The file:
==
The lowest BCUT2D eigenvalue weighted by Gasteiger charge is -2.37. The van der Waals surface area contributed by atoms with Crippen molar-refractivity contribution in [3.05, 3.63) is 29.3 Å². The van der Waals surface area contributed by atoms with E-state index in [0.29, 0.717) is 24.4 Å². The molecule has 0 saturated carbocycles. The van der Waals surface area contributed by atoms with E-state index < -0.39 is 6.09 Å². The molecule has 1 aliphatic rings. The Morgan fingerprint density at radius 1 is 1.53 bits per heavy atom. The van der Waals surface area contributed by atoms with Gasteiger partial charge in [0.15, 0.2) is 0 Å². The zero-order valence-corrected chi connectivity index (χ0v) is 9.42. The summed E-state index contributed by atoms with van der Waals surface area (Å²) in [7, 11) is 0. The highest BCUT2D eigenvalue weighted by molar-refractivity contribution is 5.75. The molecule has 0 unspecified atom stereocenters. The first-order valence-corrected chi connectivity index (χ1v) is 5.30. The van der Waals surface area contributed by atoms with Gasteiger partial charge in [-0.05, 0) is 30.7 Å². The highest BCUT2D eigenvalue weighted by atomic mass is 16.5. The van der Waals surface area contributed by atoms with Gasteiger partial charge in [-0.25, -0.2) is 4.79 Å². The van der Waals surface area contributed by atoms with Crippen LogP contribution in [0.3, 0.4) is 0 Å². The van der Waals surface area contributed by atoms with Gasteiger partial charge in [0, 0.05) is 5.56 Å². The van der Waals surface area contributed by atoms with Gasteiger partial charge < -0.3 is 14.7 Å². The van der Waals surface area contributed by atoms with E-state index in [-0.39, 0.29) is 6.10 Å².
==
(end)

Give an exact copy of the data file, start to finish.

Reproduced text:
The lowest BCUT2D eigenvalue weighted by Gasteiger charge is -2.37. The van der Waals surface area contributed by atoms with Crippen molar-refractivity contribution in [3.05, 3.63) is 29.3 Å². The van der Waals surface area contributed by atoms with E-state index in [0.29, 0.717) is 24.4 Å². The molecule has 0 saturated carbocycles. The van der Waals surface area contributed by atoms with E-state index < -0.39 is 6.09 Å². The molecule has 1 aliphatic rings. The Morgan fingerprint density at radius 1 is 1.53 bits per heavy atom. The van der Waals surface area contributed by atoms with Gasteiger partial charge in [0.15, 0.2) is 0 Å². The zero-order valence-corrected chi connectivity index (χ0v) is 9.42. The summed E-state index contributed by atoms with van der Waals surface area (Å²) in [7, 11) is 0. The highest BCUT2D eigenvalue weighted by molar-refractivity contribution is 5.75. The molecule has 0 unspecified atom stereocenters. The first-order valence-corrected chi connectivity index (χ1v) is 5.30. The van der Waals surface area contributed by atoms with Gasteiger partial charge in [-0.05, 0) is 30.7 Å². The highest BCUT2D eigenvalue weighted by atomic mass is 16.5. The van der Waals surface area contributed by atoms with Gasteiger partial charge in [-0.25, -0.2) is 4.79 Å². The van der Waals surface area contributed by atoms with Crippen LogP contribution in [0.3, 0.4) is 0 Å². The van der Waals surface area contributed by atoms with Gasteiger partial charge in [0, 0.05) is 5.56 Å². The van der Waals surface area contributed by atoms with Gasteiger partial charge < -0.3 is 14.7 Å². The van der Waals surface area contributed by atoms with E-state index in [-0.39, 0.29) is 6.10 Å².